Week two was much better. I got used to the freedom and embraced the lack of schedule. I ventured out to the market and local coffee shops, despite my lack of German skills. I went for long runs, broke out my yoga mat, and started cooking healthy meals. I wrote posts for this blog. Most importantly, I learned to relax and enjoy the moment and appreciate this amazing opportunity of a sabbatical in Germany with S and our lovely new friends.
I didn’t take this sabbatical to escape, but to grow. Before I moved to Germany, I liked my life. I liked my job – the work was challenging and my colleagues collegial, intelligent, and friendly. I loved the atmosphere of DC and the options of activities. I moved to be with S, but also to experience more life in this life. In doing that, I’ve learned two important things:
- Stop and Smell the Cannoli. Before, I didn’t take enough time at work to ask questions (professional or personal). I didn’t take enough time before or after work to take care of myself (physically or emotionally). I usually cut work outs short, treated sleep as a luxury, and allowed conversations with loved ones to be interrupted by emails and deadlines. Over the past month, I’ve realized how much I used to rush through everyday life. On multiple occasions, I’d finish scarfing down a breakfast sandwich at my desk and then a few minutes later think, “Did I already eat that breakfast sandwich?” Isn’t it the worst when you take the last bite without realizing that its the last bite? It’s even worse when you aren’t consciously enjoying any of the bites! If I was eating a cannoli, you can bet I savored every minute. But we shouldn’t just savor the cannoli minutes. In Europe, it’s part of the culture to savor “everyday” minutes and take joy in little everyday things like picking out fresh produce at the outdoor market, eating your favorite cheese after dinner, sipping a delicious wine, or taking in a deep breath of cool winter air. This sabbatical has shown me how meaningful and enjoyable life is when we treat more moments like cannoli moments. I’m now on the search for a cannoli or a cannoli recipe….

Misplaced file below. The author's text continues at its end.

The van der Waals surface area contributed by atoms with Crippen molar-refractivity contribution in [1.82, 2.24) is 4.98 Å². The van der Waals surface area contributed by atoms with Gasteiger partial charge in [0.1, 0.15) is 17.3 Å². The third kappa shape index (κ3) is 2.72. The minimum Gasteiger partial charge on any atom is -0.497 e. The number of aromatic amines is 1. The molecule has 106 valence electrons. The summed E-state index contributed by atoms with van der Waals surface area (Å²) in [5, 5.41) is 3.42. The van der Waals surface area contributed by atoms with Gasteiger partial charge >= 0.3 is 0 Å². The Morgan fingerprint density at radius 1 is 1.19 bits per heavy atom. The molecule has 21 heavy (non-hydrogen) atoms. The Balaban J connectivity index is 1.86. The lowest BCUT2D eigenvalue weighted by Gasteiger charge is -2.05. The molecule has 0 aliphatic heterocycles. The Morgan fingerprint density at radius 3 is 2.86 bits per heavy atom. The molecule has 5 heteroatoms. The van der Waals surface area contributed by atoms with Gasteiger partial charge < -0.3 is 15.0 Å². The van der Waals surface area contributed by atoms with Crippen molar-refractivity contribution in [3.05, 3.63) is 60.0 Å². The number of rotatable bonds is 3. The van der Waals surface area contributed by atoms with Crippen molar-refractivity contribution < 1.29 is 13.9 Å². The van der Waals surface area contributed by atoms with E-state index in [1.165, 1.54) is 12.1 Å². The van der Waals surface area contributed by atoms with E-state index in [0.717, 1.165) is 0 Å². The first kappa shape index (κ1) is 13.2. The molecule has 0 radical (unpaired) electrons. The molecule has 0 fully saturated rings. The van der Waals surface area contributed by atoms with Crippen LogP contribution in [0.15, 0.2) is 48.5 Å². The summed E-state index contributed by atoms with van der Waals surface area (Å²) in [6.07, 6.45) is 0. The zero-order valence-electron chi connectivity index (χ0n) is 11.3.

2. Bake a cake for your friends. Cake makes people happy. My mom used to bake cupcakes in ice cream cones…yes, they were awesome…and send them to school with me on my birthday. When I got to college, she would special order a cake with buttercream icing and drive it to wherever I was living at the time. When S came into the picture, she started bringing him massive Smith Island cakes. I can’t remember the last time I baked a friend a cake on her birthday. Last week, my new, lovely, and amazing friend, Michelle, who, in non-sabbatical life is a kick-ass microbiologist, baked me a cake…with buttercream icing! And surprised me with it in German class, where my classmates sang “Happy Birthday” to me in German. Her efforts to make my birthday special even though I was across the Atlantic from my family and friends was one such a touching displays of friendship…and a really delicious cake! The same day, my mom sent me a “cake in a box” – a care package containing Funfetti cake mix – YES! – and Funfetti icing, birthday plates and napkins, and a streamer. She’s awesome. When I baked the cake and my friend, B, saw it on the counter, he actually developed a twitch he was so excited to eat it. “Hey, hey, Col. Do you know there’s a cake on your counter? When are we going to eat that cake? Should we sing Happy Birthday now? WHEN ARE WE GOING TO EAT THAT CAKE!?!” In conclusion, friends love cakes, so bake a cake for your friends.
Over the course of the year, I hope to develop a list of lessons like this one, “Five lessons learned from living in Paris,” by a woman who lived in Paris and learned valuable lessons from the French family who hosted her.
Thanks for reading!